# Finding the total number combinations for an integer using three numbers

For a given integer, n, I need to print all the lists of length 3 which sum to n. The members of the list must be non-negative integers. After printing all these lists, it must then print the number of lists that were found.

For example, if n=2:

• 1+0+1 = 2
• 1+1+0 = 2
• 0+1+1 = 2
• 2+0+0 = 2
• 0+0+2 = 2
• 0+2+0 = 2

Here is the program I did for lists of length 2 rather than lists of length 3:

``````#include <stdio.h>
int main (void)
{
int total;
int c1=0;
int c2=0;
int c3=0;
int count;

printf("Welcome friends and mainly enemies to the thingy. Only postive intergers!!!\n That's right just enter a number here:");
scanf ("%d",&total);
printf ("\n\n\nWhy pick %d? Here is the list if combinations anyway,",total);

for (count=0;count<=total;count++)
{
printf ("\n");
for (c1=count;c1==count;c1--)
{
printf("%d ",c1);

}
for (c2=total-count;c2<=total-count;c2++)
{
printf("%d",c2);

}

}
printf ("\n\nThere are %d number combinations that total %d",count,total);

}
``````

The goal is to extend this from lists of length two to lists of length 3.

Additional Info: I can only use one other variable c3.

-
And the question is? – Michael J. Barber Jan 16 '12 at 8:22
The question is how would I do it. – TheMegalomaniac Jan 16 '12 at 22:50
Do you mean "Given an integer n, print all the lists of length m which sum to n. The members of each list are all non-negative integers." – Aaron McDaid Jan 17 '12 at 23:22
Yes, I believe that is what I mean. If by lists of lengths you mean all the combinations – TheMegalomaniac Jan 17 '12 at 23:26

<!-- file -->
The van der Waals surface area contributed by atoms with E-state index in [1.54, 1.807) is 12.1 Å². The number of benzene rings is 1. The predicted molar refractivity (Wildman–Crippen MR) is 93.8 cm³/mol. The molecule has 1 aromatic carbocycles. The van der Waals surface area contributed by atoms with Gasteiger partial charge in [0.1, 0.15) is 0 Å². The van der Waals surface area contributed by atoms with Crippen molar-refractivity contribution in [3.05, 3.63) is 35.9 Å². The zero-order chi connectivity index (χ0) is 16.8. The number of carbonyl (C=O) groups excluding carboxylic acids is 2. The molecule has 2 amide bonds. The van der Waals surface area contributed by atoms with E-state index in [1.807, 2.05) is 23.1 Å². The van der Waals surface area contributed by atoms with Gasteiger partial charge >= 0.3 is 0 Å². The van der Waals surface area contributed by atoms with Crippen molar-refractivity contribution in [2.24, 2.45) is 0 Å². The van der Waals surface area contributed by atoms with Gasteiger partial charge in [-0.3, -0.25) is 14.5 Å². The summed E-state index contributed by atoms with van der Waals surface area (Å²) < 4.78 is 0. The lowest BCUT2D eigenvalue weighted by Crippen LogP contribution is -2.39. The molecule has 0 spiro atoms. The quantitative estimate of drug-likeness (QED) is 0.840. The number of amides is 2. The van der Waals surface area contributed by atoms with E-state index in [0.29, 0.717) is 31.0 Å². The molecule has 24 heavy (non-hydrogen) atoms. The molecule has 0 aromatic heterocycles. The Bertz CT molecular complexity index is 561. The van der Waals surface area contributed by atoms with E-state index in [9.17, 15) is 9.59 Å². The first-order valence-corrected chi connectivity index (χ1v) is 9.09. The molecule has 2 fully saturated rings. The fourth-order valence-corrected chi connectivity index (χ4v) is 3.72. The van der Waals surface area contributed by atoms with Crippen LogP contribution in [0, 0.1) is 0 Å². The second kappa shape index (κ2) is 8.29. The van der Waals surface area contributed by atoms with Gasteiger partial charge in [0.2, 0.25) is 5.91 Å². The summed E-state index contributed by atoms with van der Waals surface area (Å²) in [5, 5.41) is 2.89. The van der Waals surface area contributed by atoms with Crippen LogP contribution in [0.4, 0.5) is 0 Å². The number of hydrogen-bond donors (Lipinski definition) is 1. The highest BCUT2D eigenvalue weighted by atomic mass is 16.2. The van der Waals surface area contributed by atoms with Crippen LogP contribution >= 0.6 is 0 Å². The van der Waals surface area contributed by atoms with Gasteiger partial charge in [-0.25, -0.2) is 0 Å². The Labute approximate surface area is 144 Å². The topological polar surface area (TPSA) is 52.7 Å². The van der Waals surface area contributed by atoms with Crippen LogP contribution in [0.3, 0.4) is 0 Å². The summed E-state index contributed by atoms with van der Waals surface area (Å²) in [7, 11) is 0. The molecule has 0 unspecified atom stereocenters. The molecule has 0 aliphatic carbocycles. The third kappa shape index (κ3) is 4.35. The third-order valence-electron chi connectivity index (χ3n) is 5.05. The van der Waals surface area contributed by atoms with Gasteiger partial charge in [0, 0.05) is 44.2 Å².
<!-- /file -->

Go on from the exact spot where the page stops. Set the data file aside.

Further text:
Hope this helps:

``````int c3 = 0;
for (int c1 = 0; c1 <= total; c1++) {
for (int c2 = total - c1; c2 >= 0; c2--){
printf("%d %d %d \n", c1, c2, total - c1 - c2);
c3++;
}

}

printf("there are %d ways to sum to %d", c3, total);
``````
-
Hmm, I don't think this is right. – TheMegalomaniac Jan 17 '12 at 23:23
That's incorrect. The sum of each list must be exactly 2. See the example at the end of the question. There are just 6 lists in the example. (But I must admit, I was confused about the question at first! – Aaron McDaid Jan 17 '12 at 23:23
... maybe just put `if(i+j+k==2) {printf ("%d %d %d", i, j, k);}` in the middle. – Aaron McDaid Jan 17 '12 at 23:25
Even if you did you would not cover all the combinations. – TheMegalomaniac Jan 17 '12 at 23:34
Ah, you're right. I did misunderstand the question. @Aaron McDaid: I'm editing the question with your addition. – Joel Cornett Jan 17 '12 at 23:36

If you are interested only in the number the answer is combination with repetition of total + 1 elements 2nd class: Let me explain this: let us consider `total` number of 1s. They have `total + 1` gaps inbetween counting the gap before the first 1 and after the last one. You are trying to choose 3 numbers that sum up to total: we will do that by placing to separators in the gaps I just explained. The first number will be the sum of ones before the first separators, the second - the number of ones between the separators, the third - the remaining ones. Note that because we allow for the numbers to be zero we allow the separators to be placed in the same gap and also to be before the first 1 and after the last 1. This is exactly equivalent to "combination with repetition of total + 1 elements 2nd class" as I already said and is classical combinatorial problem. You can read about those kind of combinations here but basically the answer will be ((total + 1) * (total + 2)) / 2. Btw I would suggest to retag this problem with at least algorithm tag.